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Rolf Kalbermatter

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Rolf Kalbermatter last won the day on September 14

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    LabVIEW 2011
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  1. Icons are the resource sink of many development teams. 😀 Everybody has their own ideas what a good icon should be, their preferred style, color, flavor, emotional ring and what else. And LabVIEW actually has a fairly extensive icon library in the icon editor since many moons. You can't find your preferred icon in there? Of course not, even if it had a few 10000 you would be bound to not find it, because: 1) Nothing in there suits your current mood 2) You can't find it among the whole forest of trees
  2. Well, I have done a few minor updates to the library to fix a few minor problems with newer Windows systems. It's still active and used by some customers. What do you want to know about it?
  3. Oops, sorry! 😀 But you found it already. 👍
  4. Where you refering to this? https://lavag.org/profile/19157-jordan-kuehn/
  5. I would consider that a bug in VIPM. It should not rename the DLL and linkage name in the VI in this case or at least offer an option to disable-that. But your solution with the Post Install works and is what I always do. VIPM always lacked a few features to properly handle 32-bit and 64-bit binaries. I haven’t checked in the latest version but there was no way to distinguish files to be only installed for 32-bit or 64-bit only and even if the latest version would support that I’m hesitant to use it as VIPM tends to create packages that won’t be installable by older versions of it.
  6. A star before the file ending is translated to 32 resp 64, a star for the file ending is translated to the respective platform specific shared library file ending. Is your shared library name different between bitnesses? Otherwise you do not need a star at all before the file ending.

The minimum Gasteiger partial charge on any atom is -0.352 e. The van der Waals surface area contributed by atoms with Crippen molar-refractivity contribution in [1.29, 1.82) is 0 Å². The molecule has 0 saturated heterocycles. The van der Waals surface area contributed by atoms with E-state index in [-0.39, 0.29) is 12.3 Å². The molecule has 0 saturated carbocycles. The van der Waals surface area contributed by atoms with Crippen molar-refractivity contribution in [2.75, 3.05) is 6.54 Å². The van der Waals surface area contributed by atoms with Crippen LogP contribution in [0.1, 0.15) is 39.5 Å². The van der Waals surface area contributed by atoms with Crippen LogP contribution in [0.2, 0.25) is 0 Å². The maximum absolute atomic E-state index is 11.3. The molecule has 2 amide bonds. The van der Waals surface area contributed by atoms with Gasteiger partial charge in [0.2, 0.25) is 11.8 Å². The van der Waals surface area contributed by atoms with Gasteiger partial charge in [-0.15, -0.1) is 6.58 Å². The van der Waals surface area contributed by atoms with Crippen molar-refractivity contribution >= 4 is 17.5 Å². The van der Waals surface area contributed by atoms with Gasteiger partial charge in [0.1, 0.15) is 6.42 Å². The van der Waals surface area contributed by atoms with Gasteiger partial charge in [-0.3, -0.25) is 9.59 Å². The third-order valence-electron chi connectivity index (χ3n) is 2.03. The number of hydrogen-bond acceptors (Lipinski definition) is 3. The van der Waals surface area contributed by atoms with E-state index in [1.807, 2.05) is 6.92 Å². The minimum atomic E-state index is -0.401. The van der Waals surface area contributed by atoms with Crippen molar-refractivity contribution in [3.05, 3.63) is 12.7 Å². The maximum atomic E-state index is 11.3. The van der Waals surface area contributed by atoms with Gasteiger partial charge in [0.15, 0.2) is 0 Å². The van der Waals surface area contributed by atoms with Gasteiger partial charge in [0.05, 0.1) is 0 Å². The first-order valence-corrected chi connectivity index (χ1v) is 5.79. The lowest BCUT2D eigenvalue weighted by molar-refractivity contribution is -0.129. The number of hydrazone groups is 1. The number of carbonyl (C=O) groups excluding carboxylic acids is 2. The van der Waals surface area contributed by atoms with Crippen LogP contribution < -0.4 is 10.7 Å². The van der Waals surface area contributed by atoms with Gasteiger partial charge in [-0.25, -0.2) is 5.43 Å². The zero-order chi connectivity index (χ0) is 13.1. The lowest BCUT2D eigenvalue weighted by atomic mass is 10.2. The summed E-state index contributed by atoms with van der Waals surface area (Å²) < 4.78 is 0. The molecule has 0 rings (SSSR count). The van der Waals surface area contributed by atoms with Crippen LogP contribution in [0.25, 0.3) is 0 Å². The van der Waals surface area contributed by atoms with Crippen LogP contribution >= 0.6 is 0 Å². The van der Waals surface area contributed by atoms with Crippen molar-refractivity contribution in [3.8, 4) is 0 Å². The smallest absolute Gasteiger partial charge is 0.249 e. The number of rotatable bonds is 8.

7. If you make that libmuparser-lv.* you can leave the default file ending for the shared libraries. .dll for Windows, .so for Linux and .framework or .dylib for Mac OS. And you don’t rename the default name of libraries under Linux but typically create a symlink with whatever non-versioned name you need.
  8. It’s actually how Microsoft wants DLLs distributed with an application unless it is installed directly into the system (or GAC for .Net assemblies). For DLLs that get directly referenced by LabVIEW VIs it is not important as the application builder adjusts the path to whatever relative directory you told it to move the DLL but for other DLLs that LabVIEW and/or the application builder doesn’t know about it is important to place the DLL in a standard Windows searched location.
  9. NI System Link, NI TestStand, NI Measurement Link, NI MultiSim/Ultiboard (barely) , NI LabWindows/CVI (pretty much not anymore), MATRIXx (not sure they still sell that other than to legacy customers), Diadem (not actively sold anymore), and a few others that they have stopped working on. Other than LabVIEW, TestStand and System Link, NI has pretty much stopped any other software development, so part of the down turn is likely that sales from those other software is dwindling as existing customers jump the boat and no new customers are boarding for them.
  10. Well, the whole NI=>Emerson transaction seems to go as follows: 1) Shareholders from Emerson have approved the deal 2) Emerson created a wholly owned subsidiary in Deleware called Emersub CXIV, Inc for the whole purpose of merging with NI 3) Shareholders from NI approved the merger on June 29, 2023 4) After all the legalities have been dealt with National Instruments and Emersub CXIV, Inc will merge into a new company under the name of National Instruments, and Emersub CXIV, Inc will cease to exist. The end result is that National Instruments for a large part will most likely simply operate as is and be a fully owned subsidiary of Emerson Electric but for a lot of things simply keep operating as it did so far. If and what technical cross contamination will eventually happen will have to be seen. You could probably compare it to how National Instruments dealt with Digilent and MCC when they took them over. They both still operate under their own name and serve their specific target audience and for a large part were unaffected by the actual change in ownership. There were of course optimizations such as that most of the MCC boards where eventually actually manufactured and shipped from the same factory that also produces NI hardware. Digilent also has eventually taken over some of the products from NI that were mainly meant for the educational market such as myDAQ but also the Virtual Bench device which they sell under a different name but it is 100% the NI Virtual Bench device and also works with the same drivers.